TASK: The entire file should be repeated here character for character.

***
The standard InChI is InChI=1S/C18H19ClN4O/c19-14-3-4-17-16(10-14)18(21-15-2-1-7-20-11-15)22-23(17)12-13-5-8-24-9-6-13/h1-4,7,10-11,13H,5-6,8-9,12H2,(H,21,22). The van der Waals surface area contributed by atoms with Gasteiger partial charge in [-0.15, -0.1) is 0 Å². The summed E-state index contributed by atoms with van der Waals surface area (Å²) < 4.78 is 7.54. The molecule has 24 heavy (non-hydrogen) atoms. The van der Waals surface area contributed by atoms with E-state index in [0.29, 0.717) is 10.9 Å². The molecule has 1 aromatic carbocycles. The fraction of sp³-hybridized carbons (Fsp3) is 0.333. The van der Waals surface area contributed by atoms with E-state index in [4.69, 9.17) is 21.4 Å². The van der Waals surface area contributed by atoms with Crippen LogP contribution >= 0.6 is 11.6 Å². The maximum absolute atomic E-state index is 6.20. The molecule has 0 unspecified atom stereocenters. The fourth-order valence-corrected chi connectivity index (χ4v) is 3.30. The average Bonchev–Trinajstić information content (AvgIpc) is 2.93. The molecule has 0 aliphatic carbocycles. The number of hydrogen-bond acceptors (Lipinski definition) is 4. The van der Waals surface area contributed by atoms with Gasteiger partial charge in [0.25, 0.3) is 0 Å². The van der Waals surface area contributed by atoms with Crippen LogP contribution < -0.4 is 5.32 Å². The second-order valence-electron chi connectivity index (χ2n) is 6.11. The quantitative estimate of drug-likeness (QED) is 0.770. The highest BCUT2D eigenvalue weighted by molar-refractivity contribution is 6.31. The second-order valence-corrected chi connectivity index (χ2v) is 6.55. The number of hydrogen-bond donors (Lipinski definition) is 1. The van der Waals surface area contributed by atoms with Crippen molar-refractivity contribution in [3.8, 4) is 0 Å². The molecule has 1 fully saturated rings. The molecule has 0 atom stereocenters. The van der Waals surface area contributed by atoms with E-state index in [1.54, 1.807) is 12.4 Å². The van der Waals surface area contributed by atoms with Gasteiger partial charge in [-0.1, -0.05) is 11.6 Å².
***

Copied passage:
The standard InChI is InChI=1S/C18H19ClN4O/c19-14-3-4-17-16(10-14)18(21-15-2-1-7-20-11-15)22-23(17)12-13-5-8-24-9-6-13/h1-4,7,10-11,13H,5-6,8-9,12H2,(H,21,22). The van der Waals surface area contributed by atoms with Gasteiger partial charge in [-0.15, -0.1) is 0 Å². The summed E-state index contributed by atoms with van der Waals surface area (Å²) < 4.78 is 7.54. The molecule has 24 heavy (non-hydrogen) atoms. The van der Waals surface area contributed by atoms with E-state index in [0.29, 0.717) is 10.9 Å². The molecule has 1 aromatic carbocycles. The fraction of sp³-hybridized carbons (Fsp3) is 0.333. The van der Waals surface area contributed by atoms with E-state index in [4.69, 9.17) is 21.4 Å². The van der Waals surface area contributed by atoms with Crippen LogP contribution >= 0.6 is 11.6 Å². The maximum absolute atomic E-state index is 6.20. The molecule has 0 unspecified atom stereocenters. The fourth-order valence-corrected chi connectivity index (χ4v) is 3.30. The average Bonchev–Trinajstić information content (AvgIpc) is 2.93. The molecule has 0 aliphatic carbocycles. The number of hydrogen-bond acceptors (Lipinski definition) is 4. The van der Waals surface area contributed by atoms with Gasteiger partial charge in [0.25, 0.3) is 0 Å². The van der Waals surface area contributed by atoms with Crippen LogP contribution < -0.4 is 5.32 Å². The second-order valence-electron chi connectivity index (χ2n) is 6.11. The quantitative estimate of drug-likeness (QED) is 0.770. The highest BCUT2D eigenvalue weighted by molar-refractivity contribution is 6.31. The second-order valence-corrected chi connectivity index (χ2v) is 6.55. The number of hydrogen-bond donors (Lipinski definition) is 1. The van der Waals surface area contributed by atoms with Crippen molar-refractivity contribution in [3.8, 4) is 0 Å². The molecule has 1 fully saturated rings. The molecule has 0 atom stereocenters. The van der Waals surface area contributed by atoms with E-state index in [1.54, 1.807) is 12.4 Å². The van der Waals surface area contributed by atoms with Gasteiger partial charge in [-0.1, -0.05) is 11.6 Å².